I like the user experience improvements AWS has taken to AWS Management Console better. In fact, I was really very excited to see how AWS would plan to accommodate 100+ services and features on the front page of the AWS management console. Check this Reddit post.
www.awsiamlogin.com aims at providing easy access to manage and navigate across multiple Amazon Web Services (AWS) Accounts and bookmarking. AWS strongly recommends usage of IAM Access and the structure of the AWS IAM Login Portal or with AWS Alias; for which the URL isn’t rememberable (easily) thus leaning towards the usage of root account. Today DevOps and Cloud Architects have the need to manage across multiple AWS accounts and adding more to the problem of remembering the AWS IAM Portal.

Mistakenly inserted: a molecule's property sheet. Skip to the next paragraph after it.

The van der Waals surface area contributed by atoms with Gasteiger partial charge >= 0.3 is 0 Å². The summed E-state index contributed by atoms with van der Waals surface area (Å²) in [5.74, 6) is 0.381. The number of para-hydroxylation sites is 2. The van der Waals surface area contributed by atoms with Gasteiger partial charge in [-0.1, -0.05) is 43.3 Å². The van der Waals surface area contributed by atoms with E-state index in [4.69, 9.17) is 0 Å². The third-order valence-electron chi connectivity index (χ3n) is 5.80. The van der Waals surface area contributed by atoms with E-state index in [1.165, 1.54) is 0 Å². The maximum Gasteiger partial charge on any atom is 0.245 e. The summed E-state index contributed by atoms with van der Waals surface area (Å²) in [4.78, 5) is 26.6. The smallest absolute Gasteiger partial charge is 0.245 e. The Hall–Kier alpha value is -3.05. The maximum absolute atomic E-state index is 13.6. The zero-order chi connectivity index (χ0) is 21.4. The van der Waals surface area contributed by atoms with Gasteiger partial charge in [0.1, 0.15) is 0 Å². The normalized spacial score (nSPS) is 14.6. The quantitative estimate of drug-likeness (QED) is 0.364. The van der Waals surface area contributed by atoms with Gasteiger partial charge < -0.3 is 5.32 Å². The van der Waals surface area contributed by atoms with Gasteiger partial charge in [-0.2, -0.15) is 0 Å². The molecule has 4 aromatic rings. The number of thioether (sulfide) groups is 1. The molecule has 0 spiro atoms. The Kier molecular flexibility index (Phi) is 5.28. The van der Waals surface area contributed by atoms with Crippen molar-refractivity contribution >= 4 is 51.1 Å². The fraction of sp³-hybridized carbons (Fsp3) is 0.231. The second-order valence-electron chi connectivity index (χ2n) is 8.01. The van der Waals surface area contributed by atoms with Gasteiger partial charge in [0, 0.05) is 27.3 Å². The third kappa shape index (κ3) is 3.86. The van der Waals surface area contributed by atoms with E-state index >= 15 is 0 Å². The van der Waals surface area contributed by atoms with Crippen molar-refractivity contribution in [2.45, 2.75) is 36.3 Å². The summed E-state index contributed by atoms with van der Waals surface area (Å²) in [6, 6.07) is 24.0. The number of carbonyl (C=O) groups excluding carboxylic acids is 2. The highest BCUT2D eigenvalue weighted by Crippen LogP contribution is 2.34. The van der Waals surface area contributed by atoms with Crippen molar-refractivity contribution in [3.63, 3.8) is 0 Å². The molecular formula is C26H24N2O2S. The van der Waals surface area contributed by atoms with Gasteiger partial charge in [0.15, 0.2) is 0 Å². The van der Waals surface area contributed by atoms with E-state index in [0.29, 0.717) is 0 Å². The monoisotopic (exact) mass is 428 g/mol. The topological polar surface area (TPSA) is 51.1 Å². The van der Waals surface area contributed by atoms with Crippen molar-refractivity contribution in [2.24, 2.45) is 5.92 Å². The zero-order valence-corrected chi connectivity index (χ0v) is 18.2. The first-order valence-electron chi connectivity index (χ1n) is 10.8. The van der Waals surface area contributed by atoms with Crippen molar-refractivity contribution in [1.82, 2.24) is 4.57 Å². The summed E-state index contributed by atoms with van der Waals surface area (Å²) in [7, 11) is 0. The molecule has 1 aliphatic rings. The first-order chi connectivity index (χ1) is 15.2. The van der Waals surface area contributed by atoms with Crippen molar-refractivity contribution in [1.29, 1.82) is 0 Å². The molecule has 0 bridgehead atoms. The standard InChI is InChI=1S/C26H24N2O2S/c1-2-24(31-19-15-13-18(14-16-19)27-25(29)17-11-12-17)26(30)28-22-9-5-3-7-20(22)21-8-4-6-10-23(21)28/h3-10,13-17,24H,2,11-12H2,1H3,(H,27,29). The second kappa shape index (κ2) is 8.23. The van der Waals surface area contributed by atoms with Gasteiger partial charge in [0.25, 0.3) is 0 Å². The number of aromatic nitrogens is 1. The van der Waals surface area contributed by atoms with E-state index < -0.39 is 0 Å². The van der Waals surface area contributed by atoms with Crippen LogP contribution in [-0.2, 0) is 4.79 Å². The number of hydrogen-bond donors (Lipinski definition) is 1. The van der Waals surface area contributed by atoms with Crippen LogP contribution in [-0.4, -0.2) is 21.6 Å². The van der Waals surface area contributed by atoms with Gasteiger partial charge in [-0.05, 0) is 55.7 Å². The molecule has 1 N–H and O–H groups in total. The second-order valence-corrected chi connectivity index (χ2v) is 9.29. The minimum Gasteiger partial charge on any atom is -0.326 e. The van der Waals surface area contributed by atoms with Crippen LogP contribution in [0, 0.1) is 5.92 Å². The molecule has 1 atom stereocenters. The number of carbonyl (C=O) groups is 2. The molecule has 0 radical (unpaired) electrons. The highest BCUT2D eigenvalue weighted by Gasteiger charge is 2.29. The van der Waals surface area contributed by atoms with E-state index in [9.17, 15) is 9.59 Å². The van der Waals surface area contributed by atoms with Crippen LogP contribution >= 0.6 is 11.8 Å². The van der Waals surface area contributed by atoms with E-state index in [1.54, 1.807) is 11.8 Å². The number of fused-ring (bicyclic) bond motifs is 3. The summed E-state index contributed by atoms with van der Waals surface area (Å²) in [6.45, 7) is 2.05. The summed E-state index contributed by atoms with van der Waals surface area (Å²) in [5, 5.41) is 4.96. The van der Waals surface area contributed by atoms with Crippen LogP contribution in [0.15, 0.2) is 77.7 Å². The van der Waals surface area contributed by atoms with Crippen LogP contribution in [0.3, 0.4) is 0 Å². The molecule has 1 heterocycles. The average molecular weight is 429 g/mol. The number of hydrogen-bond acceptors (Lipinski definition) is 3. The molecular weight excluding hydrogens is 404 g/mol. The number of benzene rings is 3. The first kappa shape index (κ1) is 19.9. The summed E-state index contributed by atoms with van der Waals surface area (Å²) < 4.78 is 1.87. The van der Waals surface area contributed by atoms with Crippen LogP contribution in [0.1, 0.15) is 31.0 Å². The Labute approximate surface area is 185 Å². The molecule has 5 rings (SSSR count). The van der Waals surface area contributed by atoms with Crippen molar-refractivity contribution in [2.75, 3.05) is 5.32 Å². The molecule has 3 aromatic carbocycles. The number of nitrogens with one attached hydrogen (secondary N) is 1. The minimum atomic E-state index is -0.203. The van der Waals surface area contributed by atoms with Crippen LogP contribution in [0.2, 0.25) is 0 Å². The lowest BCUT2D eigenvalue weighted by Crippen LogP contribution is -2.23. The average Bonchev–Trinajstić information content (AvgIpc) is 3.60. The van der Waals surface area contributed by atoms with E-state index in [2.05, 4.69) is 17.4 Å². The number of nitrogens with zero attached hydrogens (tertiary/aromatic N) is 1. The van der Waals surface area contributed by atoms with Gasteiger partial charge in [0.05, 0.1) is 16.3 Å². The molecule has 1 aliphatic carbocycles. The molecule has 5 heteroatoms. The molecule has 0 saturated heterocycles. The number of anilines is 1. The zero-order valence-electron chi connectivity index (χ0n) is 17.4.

Chances are this might be the first step engineers do right after launching a plain EC2 Windows Server instance. Windows servers tend to take some to stabilize before the full GUI becomes responsive. I was thinking what would be a good way to utilize the EC2 Run Command and this came to my mind. I have tested the solution in Windows Server 2012 R2, Windows Server 2012 and Windows Server 2008 R2.
Resource Groups are one of coolest but most obscure features in AWS. My theory around that was around due to the powerful search bar in EC2 AWS Management Console which can accept regex, range queries and auto-suggest the tags and their values. This is looks good as long as the components you manage are only EC2 instances.
I have briefly mentioned about how I prepared for the other AWS certifications – Solution Architect and SysOps Administrator in other posts. I cleared my AWS Developer certification last week. It was indeed developer focused, which translates to heavy coverage of DynamoDB, CloudFormation, ElasticBeanstalk, SQS, SNS, Opsworks. DynamoDB stood out without any doubt.